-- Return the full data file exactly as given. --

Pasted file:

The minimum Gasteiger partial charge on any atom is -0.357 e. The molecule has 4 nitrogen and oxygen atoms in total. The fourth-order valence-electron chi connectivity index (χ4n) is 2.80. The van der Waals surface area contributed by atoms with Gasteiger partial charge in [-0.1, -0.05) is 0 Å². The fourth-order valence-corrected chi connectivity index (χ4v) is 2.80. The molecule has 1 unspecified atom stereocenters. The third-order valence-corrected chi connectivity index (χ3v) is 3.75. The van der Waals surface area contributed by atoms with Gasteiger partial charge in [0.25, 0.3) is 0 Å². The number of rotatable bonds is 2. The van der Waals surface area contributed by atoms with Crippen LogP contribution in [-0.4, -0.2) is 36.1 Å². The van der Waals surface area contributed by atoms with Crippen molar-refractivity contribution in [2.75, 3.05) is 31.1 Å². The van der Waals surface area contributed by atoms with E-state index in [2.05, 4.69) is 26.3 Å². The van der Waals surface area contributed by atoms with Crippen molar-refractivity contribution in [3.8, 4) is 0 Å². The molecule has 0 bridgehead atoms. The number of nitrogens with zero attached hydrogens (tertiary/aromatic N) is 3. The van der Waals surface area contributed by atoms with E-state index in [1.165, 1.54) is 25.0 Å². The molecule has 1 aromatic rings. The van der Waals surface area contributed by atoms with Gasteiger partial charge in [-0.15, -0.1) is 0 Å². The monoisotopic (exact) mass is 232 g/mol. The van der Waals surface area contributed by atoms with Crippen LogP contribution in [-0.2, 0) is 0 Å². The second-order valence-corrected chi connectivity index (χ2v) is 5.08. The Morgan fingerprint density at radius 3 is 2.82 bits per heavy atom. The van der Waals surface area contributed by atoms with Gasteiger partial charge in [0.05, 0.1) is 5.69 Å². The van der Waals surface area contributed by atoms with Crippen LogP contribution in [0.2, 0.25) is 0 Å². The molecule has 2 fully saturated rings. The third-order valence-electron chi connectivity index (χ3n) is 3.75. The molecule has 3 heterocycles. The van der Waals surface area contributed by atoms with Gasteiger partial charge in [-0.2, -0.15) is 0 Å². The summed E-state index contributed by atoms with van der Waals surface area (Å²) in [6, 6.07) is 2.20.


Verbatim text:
The minimum Gasteiger partial charge on any atom is -0.357 e. The molecule has 4 nitrogen and oxygen atoms in total. The fourth-order valence-electron chi connectivity index (χ4n) is 2.80. The van der Waals surface area contributed by atoms with Gasteiger partial charge in [-0.1, -0.05) is 0 Å². The fourth-order valence-corrected chi connectivity index (χ4v) is 2.80. The molecule has 1 unspecified atom stereocenters. The third-order valence-corrected chi connectivity index (χ3v) is 3.75. The van der Waals surface area contributed by atoms with Gasteiger partial charge in [0.25, 0.3) is 0 Å². The number of rotatable bonds is 2. The van der Waals surface area contributed by atoms with Crippen LogP contribution in [-0.4, -0.2) is 36.1 Å². The van der Waals surface area contributed by atoms with Crippen molar-refractivity contribution in [2.75, 3.05) is 31.1 Å². The van der Waals surface area contributed by atoms with E-state index in [2.05, 4.69) is 26.3 Å². The van der Waals surface area contributed by atoms with Crippen molar-refractivity contribution in [3.8, 4) is 0 Å². The molecule has 0 bridgehead atoms. The number of nitrogens with zero attached hydrogens (tertiary/aromatic N) is 3. The van der Waals surface area contributed by atoms with E-state index in [1.165, 1.54) is 25.0 Å². The molecule has 1 aromatic rings. The van der Waals surface area contributed by atoms with Gasteiger partial charge in [-0.15, -0.1) is 0 Å². The monoisotopic (exact) mass is 232 g/mol. The van der Waals surface area contributed by atoms with Crippen LogP contribution in [-0.2, 0) is 0 Å². The second-order valence-corrected chi connectivity index (χ2v) is 5.08. The Morgan fingerprint density at radius 3 is 2.82 bits per heavy atom. The van der Waals surface area contributed by atoms with Gasteiger partial charge in [0.05, 0.1) is 5.69 Å². The van der Waals surface area contributed by atoms with Crippen LogP contribution in [0.2, 0.25) is 0 Å². The molecule has 2 fully saturated rings. The third-order valence-electron chi connectivity index (χ3n) is 3.75. The molecule has 3 heterocycles. The van der Waals surface area contributed by atoms with Gasteiger partial charge in [-0.2, -0.15) is 0 Å². The summed E-state index contributed by atoms with van der Waals surface area (Å²) in [6, 6.07) is 2.20.